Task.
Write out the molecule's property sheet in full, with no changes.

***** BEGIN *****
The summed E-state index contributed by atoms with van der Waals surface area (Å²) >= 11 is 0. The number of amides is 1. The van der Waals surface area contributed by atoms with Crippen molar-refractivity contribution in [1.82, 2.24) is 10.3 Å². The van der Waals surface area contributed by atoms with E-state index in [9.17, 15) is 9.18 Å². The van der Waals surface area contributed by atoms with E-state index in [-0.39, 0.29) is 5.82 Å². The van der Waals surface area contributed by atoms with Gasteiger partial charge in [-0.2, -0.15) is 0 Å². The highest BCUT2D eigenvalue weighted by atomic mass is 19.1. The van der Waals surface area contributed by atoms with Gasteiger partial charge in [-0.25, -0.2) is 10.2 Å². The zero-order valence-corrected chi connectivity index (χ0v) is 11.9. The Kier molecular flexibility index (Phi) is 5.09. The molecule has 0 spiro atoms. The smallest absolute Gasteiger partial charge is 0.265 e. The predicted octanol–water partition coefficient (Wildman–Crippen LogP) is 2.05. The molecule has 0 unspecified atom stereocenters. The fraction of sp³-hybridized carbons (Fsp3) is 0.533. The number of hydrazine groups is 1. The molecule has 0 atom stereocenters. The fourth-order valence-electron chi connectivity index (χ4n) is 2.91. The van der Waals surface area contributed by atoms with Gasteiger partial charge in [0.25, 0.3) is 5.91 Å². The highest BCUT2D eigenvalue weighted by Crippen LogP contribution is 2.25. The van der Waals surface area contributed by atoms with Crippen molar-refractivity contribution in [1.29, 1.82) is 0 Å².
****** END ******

The summed E-state index contributed by atoms with van der Waals surface area (Å²) >= 11 is 0. The number of amides is 1. The van der Waals surface area contributed by atoms with Crippen molar-refractivity contribution in [1.82, 2.24) is 10.3 Å². The van der Waals surface area contributed by atoms with E-state index in [9.17, 15) is 9.18 Å². The van der Waals surface area contributed by atoms with E-state index in [-0.39, 0.29) is 5.82 Å². The van der Waals surface area contributed by atoms with Gasteiger partial charge in [-0.2, -0.15) is 0 Å². The highest BCUT2D eigenvalue weighted by atomic mass is 19.1. The van der Waals surface area contributed by atoms with Gasteiger partial charge in [-0.25, -0.2) is 10.2 Å². The zero-order valence-corrected chi connectivity index (χ0v) is 11.9. The Kier molecular flexibility index (Phi) is 5.09. The molecule has 0 spiro atoms. The smallest absolute Gasteiger partial charge is 0.265 e. The predicted octanol–water partition coefficient (Wildman–Crippen LogP) is 2.05. The molecule has 0 unspecified atom stereocenters. The fraction of sp³-hybridized carbons (Fsp3) is 0.533. The number of hydrazine groups is 1. The molecule has 0 atom stereocenters. The fourth-order valence-electron chi connectivity index (χ4n) is 2.91. The van der Waals surface area contributed by atoms with Gasteiger partial charge in [0.25, 0.3) is 5.91 Å². The highest BCUT2D eigenvalue weighted by Crippen LogP contribution is 2.25. The van der Waals surface area contributed by atoms with Crippen molar-refractivity contribution in [1.29, 1.82) is 0 Å².